And no, I’m not talking about Django…
The character of Djangointerpreted by Franco Nerofirst appears in the film of the same name, directed in 1966 by Sergio Corbucciand returns in two other films, both directed by Ferdinand Baldi: Texas goodbye And Prepare the coffin. In the first, Nero always plays the gunslinger with the coffin, in the second, which is the prequel to the original film, an unrecognizable Terence Hillmade up like Franco Nero.
But the real sequel to Corbucci’s film was shot in 1987, 21 years after the first. Is titled Django 2. The big comeback. He directs it Ted Archer (Nello Rossati) and, in addition to the involvement of Corbucci as producer, also sees the return of Franco Nero in the role of the gunslinger.
On the other hand, there are about twenty apocrypha that use the name Django abusively in the title or that have a character with that name inside them. Among them, the most famous and the best is, of course, Django Unchained Of Quentin Tarantino.
The most successful among the others, is, in my view, Django the bastarddirected by Sergio Garrone in 1969, a gothic western, interpreted by Anthony Steffen as spectral and glacial as ever: almost a horror more than a western.
Django, the miniseries
I love Django very much and for this reason I was very happy that the Italian-French miniseries featuring the character was finally out on Sky. I had been waiting for it for years and it was finally out. I was so happy that I started setting up the monthly review for Cronache Letterarie even before having seen her, starting with a very short cinematic history of the character.
Mal blamed me because then, unfortunately, I saw the miniseries. To say he was disappointed is an understatement. By the second episode, I had already lost the desire to write about it, by the fourth I wanted to remove everything I had seen from my mind, by the sixth…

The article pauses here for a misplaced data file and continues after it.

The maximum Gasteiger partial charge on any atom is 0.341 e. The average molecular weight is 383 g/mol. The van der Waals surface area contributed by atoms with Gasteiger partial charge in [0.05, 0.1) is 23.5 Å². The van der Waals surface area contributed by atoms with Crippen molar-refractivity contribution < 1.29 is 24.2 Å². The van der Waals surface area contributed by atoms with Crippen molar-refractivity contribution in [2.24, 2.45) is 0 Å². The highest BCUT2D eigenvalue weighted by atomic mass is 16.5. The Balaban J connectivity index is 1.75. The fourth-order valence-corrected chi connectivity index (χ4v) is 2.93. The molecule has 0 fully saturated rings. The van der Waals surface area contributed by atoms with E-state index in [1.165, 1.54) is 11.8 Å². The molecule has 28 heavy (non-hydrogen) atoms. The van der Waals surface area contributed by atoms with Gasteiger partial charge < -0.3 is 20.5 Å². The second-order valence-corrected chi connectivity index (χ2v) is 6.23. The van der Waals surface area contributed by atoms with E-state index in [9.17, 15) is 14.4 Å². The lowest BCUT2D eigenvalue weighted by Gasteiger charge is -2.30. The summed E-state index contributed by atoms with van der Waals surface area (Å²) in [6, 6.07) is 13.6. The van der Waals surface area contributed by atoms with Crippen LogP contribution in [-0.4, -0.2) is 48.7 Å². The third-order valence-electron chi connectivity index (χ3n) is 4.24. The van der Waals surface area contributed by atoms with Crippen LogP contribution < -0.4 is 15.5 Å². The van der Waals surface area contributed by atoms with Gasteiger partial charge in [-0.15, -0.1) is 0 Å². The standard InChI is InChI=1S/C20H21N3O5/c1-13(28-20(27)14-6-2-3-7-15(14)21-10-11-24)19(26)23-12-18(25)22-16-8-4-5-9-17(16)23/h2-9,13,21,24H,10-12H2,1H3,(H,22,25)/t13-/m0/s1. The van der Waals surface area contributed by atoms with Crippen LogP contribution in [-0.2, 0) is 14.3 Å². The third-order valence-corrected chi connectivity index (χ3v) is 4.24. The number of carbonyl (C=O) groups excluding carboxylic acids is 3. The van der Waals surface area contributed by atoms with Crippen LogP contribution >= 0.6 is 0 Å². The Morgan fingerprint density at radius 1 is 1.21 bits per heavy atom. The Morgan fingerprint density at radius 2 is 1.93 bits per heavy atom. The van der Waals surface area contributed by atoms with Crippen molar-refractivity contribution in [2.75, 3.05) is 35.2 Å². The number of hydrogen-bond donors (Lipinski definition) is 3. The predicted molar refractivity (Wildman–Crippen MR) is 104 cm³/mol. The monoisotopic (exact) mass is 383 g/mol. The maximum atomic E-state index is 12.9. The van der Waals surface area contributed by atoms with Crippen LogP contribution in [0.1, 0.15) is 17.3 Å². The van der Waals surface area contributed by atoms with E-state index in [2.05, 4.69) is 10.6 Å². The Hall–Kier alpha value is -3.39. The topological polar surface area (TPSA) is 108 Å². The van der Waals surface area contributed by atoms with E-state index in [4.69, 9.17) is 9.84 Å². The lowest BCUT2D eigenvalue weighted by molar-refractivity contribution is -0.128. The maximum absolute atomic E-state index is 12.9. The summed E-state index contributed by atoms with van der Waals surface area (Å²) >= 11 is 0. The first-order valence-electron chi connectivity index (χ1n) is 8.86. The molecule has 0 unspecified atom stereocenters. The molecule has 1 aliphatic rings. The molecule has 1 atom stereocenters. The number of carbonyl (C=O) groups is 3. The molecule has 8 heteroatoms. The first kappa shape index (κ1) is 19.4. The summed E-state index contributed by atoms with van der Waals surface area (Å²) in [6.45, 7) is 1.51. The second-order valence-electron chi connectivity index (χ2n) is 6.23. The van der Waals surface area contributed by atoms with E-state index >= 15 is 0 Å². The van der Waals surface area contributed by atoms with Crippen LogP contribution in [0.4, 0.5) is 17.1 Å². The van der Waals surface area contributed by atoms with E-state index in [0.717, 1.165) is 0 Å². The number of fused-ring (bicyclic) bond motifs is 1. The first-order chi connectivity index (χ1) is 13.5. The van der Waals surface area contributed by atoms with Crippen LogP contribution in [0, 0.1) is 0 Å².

Let’s forget what happened after seeing the sixth episode and close it here. The only thing worth saying about this miniseries is that the lack of love for the western genre, on the part of whoever wrote and directed it, shines through every single sequence.
The fact that Django is a bad miniseries, it wouldn’t have had glaring consequences if it hadn’t deprived me, a few days after the delivery of the monthly article for Cronache Letterarie, of something to review. I could have written about it anyway, to crush it, but what’s the point? The only what is worth saying is that looking at her is just a waste of time.
What is worth watching?
The problem was serious: I didn’t like all the new series I had seen in the last month. Even The Last of Us (see trailer), which boasts millions of adoring groupies around the net, had not convinced me. Within a series that has very high production values and is excellently filmed and acted, there’s really too much already seen stuff for my tastes: from the setting to the theme, from situations to certain narrative solutions. Nothing original, in short. And I didn’t even like it The Consultant (see the trailer): the beginning is very intriguing, everything else is bad and boring, including the ending.
In the end, when I was already about to fall back on a safe used one, to be precise the fifth season of Yellowstone (see the trailer), – which will not be up to the previous ones, but which is still Citizen Kane compared to the series just mentioned – here it comes out on Paramount+a miniseries I didn’t know: The English.
And finally The English
I started seeing it and I did well because it is truly magnificent: the best western series ever together with Deadwoodwith which it shares extreme violence, a really lousy set of characters and a depressing vision of humanity.
The thing that makes this miniseries unique and even more interesting is that it comes neither from the country that invented the western, the United States, nor from the one that more than all the others renewed it, Italy. It is in fact produced by BBC and it’s entirely made in England, a nation that doesn’t exactly have a great western tradition.